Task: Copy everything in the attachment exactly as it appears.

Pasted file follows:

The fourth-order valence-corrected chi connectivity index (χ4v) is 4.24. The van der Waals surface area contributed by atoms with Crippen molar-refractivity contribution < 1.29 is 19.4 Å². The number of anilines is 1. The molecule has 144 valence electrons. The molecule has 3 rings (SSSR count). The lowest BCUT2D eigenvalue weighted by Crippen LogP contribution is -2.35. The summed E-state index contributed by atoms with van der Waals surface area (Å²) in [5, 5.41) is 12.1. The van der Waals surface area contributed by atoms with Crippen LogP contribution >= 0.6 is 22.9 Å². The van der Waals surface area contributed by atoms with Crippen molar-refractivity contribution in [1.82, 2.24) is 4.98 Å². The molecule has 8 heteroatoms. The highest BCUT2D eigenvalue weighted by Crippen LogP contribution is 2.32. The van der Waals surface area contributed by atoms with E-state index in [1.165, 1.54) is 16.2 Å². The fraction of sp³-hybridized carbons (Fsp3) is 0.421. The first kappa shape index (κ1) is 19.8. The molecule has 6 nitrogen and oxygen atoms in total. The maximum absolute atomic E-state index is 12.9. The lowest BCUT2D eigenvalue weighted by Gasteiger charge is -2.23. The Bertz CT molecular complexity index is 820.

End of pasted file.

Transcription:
The fourth-order valence-corrected chi connectivity index (χ4v) is 4.24. The van der Waals surface area contributed by atoms with Crippen molar-refractivity contribution < 1.29 is 19.4 Å². The number of anilines is 1. The molecule has 144 valence electrons. The molecule has 3 rings (SSSR count). The lowest BCUT2D eigenvalue weighted by Crippen LogP contribution is -2.35. The summed E-state index contributed by atoms with van der Waals surface area (Å²) in [5, 5.41) is 12.1. The van der Waals surface area contributed by atoms with Crippen LogP contribution >= 0.6 is 22.9 Å². The van der Waals surface area contributed by atoms with Crippen molar-refractivity contribution in [1.82, 2.24) is 4.98 Å². The molecule has 8 heteroatoms. The highest BCUT2D eigenvalue weighted by Crippen LogP contribution is 2.32. The van der Waals surface area contributed by atoms with E-state index in [1.165, 1.54) is 16.2 Å². The fraction of sp³-hybridized carbons (Fsp3) is 0.421. The first kappa shape index (κ1) is 19.8. The molecule has 6 nitrogen and oxygen atoms in total. The maximum absolute atomic E-state index is 12.9. The lowest BCUT2D eigenvalue weighted by Gasteiger charge is -2.23. The Bertz CT molecular complexity index is 820.